Louisiana State Police Superintendent Kevin Reeves has suspended three state troopers and is investigating a fourth after a scathing report by a local news station that has unearthed what appears to be chronic payroll fraud at the state’s top law enforcement agency. The four state troopers are suspected of abusing a ticket-writing agreement the LSP has with many local parishes. FOX 8 News reported last week that the details program has also been suspended as a result of its investigation pending an internal review. It is known as LACE, which stands for “Local Agency Compensated Enforcement.” LACE allowed 44 parishes — including Orleans, St. Tammany, St. Charles, St. John the Baptist, Ascension and Calcasieu parishes — to hire troopers to write tickets on highways in those parishes. After months of undercover surveillance, FOX 8 News learned that some state troopers earning huge paychecks from the LACE program actually weren’t patrolling the roads. Hours after FOX 8 News shared its findings with the Louisiana State Police, the agency launched a criminal investigation into the four troopers. Among the four officers is Trooper Daryl Thomas, who earns more money than any other law enforcement officer in Louisiana and more than any district attorney, police chief, the attorney general, or even his boss, the LSP superintendent. Last year taxpayers paid this trooper $240,000. But FOX 8 News’ undercover surveillance investigation, backed up by timesheets and traffic citations, shows Thomas may not have legally earned much of that money. “I’m so fed up and sick,” says Patrick Lynch, a CPA with Rogers, Lynch and Associates who comments frequently on cases of public impropriety. “I’m outraged,” Tulane law professor Joel Friedman told FOX 8. “This is absolutely, as a matter of criminal law, theft.” For August 17, Thomas claims on his timesheet that he started work at 7:00 a.m. But FOX 8 News’ undercover camera spotted him leaving for work two and a half hours later, at 9:35 a.m. For 155 minutes, Thomas stayed at home while earning money from taxpayers. “You should be patrolling or doing a patrol function,” LSP Superintendent Kevin Reeves, when FOX 8 asked him about the discrepancy. FOX 8 News had an undercover camera at Thomas’ house for 12 different work days over the past few months. It found, for those 12 days when Thomas claimed hours on his timesheet, he didn’t work all of them: For September 4, Labor Day, Thomas billed taxpayers for 16 hours. The first six hours, he worked a ticket-writing overtime shift in St. Charles Parish. From noon to 10:00 pm, his timesheet shows, he worked his regular state police shift. But FOX 8 News’ undercover camera caught Thomas at home from 11:10 a.m. until 5:00 p.m. — almost six hours of that work day, Thomas didn’t work. The next day, September 5, Thomas’ timesheet shows he worked until 10:00 p.m. But he arrived home at 6:00 p.m. and stayed there until 9:12 a.m. — three of the last four hours of his shift, Thomas’ car remained in his driveway. And on September 6, Thomas claims, he worked 6:00 a.m. until 10:00 p.m. But FOX 8 News’ surveillance unit spotted him arriving home at 9:26 a.m. He left at 12:43 p.m., but less than six hours later, he once again pulled into his driveway, and his car stayed there for three hours, until he left just after 9:00 p.m. Of the 16 hours Thomas billed taxpayers that day, six of them, he remained in his house. “You don’t have to take a class in criminal law to know that you can’t submit fraudulent time-sheets,” Friedman told FOX 8. “The allegations are very concerning,” LSP Supt. Reeves says. “They’re very troubling.” After FOX 8 News brought its findings to LSP, Supt. Reeves placed Thomas on administrative leave and launched a criminal investigation. “We have to conduct an investigation here to see exactly what we’re looking at with these troopers,” Reeves told FOX 8 “What we’ve seen on the camera is of great concern.” Thomas has historically been the highest overtime earner in the state and has consistently ranked among the state’s highest-paid employees. The last two years, he’s made $240,000. Each year, that included $147,000 in overtime. The numbers are startling: that means Thomas billed taxpayers for, on average, 83 hours of work a week. “These are red flags that screaming to somebody to look into,” Lynch told FOX 8. Those overtime levels caught FOX 8 News’ attention seven years ago, when it asked then-LSP Supt. Mike Edmonson about Thomas’ workload and overtime. “Know him well, good trooper, very hard worker,” Edmonson told FOX 8 in 2010. “I can assure you, every one of those hours he put down, he worked.” Edmonson guaranteed his work product then. Now, FOX 8 News has unearthed proof that Trooper Thomas may not have worked all the hours he claimed. “You’re committing payroll fraud and you’re being paid like executives are being paid,” Lynch says. According to FOX 8 News, this is not the first time a question has been raised about Thomas’ timesheets. Twenty years ago, Thomas received a four-day suspension for a discrepancy on his timesheet. The Louisiana State Police reportedly caught Thomas claiming work on his timesheet he never performed. This article originally published in the November 13, 2017 print edition of The Louisiana Weekly newspaper.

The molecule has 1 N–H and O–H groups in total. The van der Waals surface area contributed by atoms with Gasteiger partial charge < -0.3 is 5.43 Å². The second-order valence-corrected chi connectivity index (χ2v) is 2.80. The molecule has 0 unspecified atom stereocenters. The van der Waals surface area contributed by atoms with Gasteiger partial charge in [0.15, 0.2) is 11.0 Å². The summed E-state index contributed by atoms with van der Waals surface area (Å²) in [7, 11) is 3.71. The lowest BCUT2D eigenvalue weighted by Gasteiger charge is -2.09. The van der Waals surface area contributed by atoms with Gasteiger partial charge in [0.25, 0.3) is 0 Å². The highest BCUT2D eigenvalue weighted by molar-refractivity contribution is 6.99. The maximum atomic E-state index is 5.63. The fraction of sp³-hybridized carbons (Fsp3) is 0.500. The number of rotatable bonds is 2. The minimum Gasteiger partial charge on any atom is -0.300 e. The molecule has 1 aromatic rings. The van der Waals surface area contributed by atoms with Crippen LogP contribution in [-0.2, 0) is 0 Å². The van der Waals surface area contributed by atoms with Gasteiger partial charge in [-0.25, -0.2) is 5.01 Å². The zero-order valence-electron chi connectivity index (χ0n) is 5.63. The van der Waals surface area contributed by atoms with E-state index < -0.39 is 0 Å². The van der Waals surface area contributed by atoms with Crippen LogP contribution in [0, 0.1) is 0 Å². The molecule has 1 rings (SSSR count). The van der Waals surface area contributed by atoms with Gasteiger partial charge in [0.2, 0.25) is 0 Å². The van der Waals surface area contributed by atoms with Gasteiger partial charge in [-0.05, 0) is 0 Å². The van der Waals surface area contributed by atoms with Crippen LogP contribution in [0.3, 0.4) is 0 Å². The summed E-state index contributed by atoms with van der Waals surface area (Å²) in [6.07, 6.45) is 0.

The Louisiana Weekly / 5 d. 6 h. 44 min. ago more